Joshua Lawrence Chamberlain, The Passing of the Armies: The Last Campaign of the Armies., Chapter 9: the last review. (search)
ield at Gettysburg, the bloody angle at Spottsylvania, the swirling fight at Farmville, and in the pressing pursuit along the Appomattox before which Lee was forced to face to the rear and answer Grant's first summons to surrender. We know them well. So it seems do these thousands around. These pass, or rather do not pass, but abide with us; while crowd upon our full hearts the stalwart columns of the Second Division--the division of the incisive Barlow, once of Sedgwick and Howard and Gibbon. These men bring thoughts of the terrible charge at the Dunker church at Antietam, and that still more terrible up Marye's Heights at Fredericksburg, and the check given to the desperate onset of Pickett and Pettigrew in the consummate hour of Gettysburg. We think, too, of the fiery mazes of the Wilderness, the deathblasts of Spottsylvania, and murderous Cold Harbor; but also of the brilliant fights at Sailor's Creek and Farmville, and all the splendid action to the victorious end. Here is
Robert Lewis Dabney, Life and Commands of Lieutenand- General Thomas J. Jackson, Chapter 2: the cadet. (search)
had given a valuable cultivation of his powers, he lacked the facility of taking in knowledge, which arises from practice; nor was his apprehension naturally quick. He once stated to a friend that he studied very hard for what he got at West Point. The acquisition of knowledge with him was slow, but what he once comprehended he never lost. Entering, with such preparation, a large and distinguished class, he held at first a low grade. Generals McClellan, Foster, Reno, Stoneman, Couch, and Gibbon, of the Federal army; and Generals A. P. Hill, Pickett Maury, D. R. Jones, W. D. Smith, and Wilcox, of the Confederate army, were among his class-mates. From the first, he labored hard. The same thoroughness and honesty which had appeared in the schoolboy, were now more clearly manifested. If he could not master the portion of the text-book assigned for the day, he would not pass over it to the next lesson, but continued to work upon it until it was understood. Thus it happened that, not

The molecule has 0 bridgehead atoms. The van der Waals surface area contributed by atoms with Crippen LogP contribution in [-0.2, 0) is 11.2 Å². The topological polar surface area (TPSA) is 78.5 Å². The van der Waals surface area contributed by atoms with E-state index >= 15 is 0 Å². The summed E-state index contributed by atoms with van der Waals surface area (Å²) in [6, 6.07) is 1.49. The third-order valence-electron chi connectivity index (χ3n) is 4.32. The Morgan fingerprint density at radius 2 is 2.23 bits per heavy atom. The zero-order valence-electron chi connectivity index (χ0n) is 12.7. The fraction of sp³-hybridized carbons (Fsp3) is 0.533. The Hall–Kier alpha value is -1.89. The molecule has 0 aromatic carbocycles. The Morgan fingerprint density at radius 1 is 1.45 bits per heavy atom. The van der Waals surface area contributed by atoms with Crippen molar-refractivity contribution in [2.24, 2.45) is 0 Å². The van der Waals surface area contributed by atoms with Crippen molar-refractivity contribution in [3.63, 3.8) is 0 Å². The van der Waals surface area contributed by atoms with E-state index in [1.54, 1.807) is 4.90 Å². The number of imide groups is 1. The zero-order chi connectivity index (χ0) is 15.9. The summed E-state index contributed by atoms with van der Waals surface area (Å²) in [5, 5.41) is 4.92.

Jubal Anderson Early, Ruth Hairston Early, Lieutenant General Jubal A. Early , C. S. A., Chapter 20: battle of Chancellorsville. (search)
at least 40,000 men in these two corps, besides the stationary batteries on Stafford Heights and Gibbon's division of the 2nd corps which was just above, near Falmouth, and, according to Hooker's statld it. Shortly after sunrise, and after the repulse of the first attack on Barksdale's position, Gibbon's division, of the enemy's 2nd corps, was crossed over into Fredericksburg on the bridge which holumns moved against Marye's Hill and the other,against Lee's Hill, both at the same time, while Gibbon's division demonstrated against the heights above with storming parties in front. The column thf artillery and sixty men, and putting his guns in position, opened with effect on a portion of Gibbon's division when it was trying to effect a crossing of the canal at the upper end. He then detainrigade so as to resist any advance from that direction. It turned out that the town was held by Gibbon's division which had been left behind. I had listened anxiously to hear the sound of McLaws'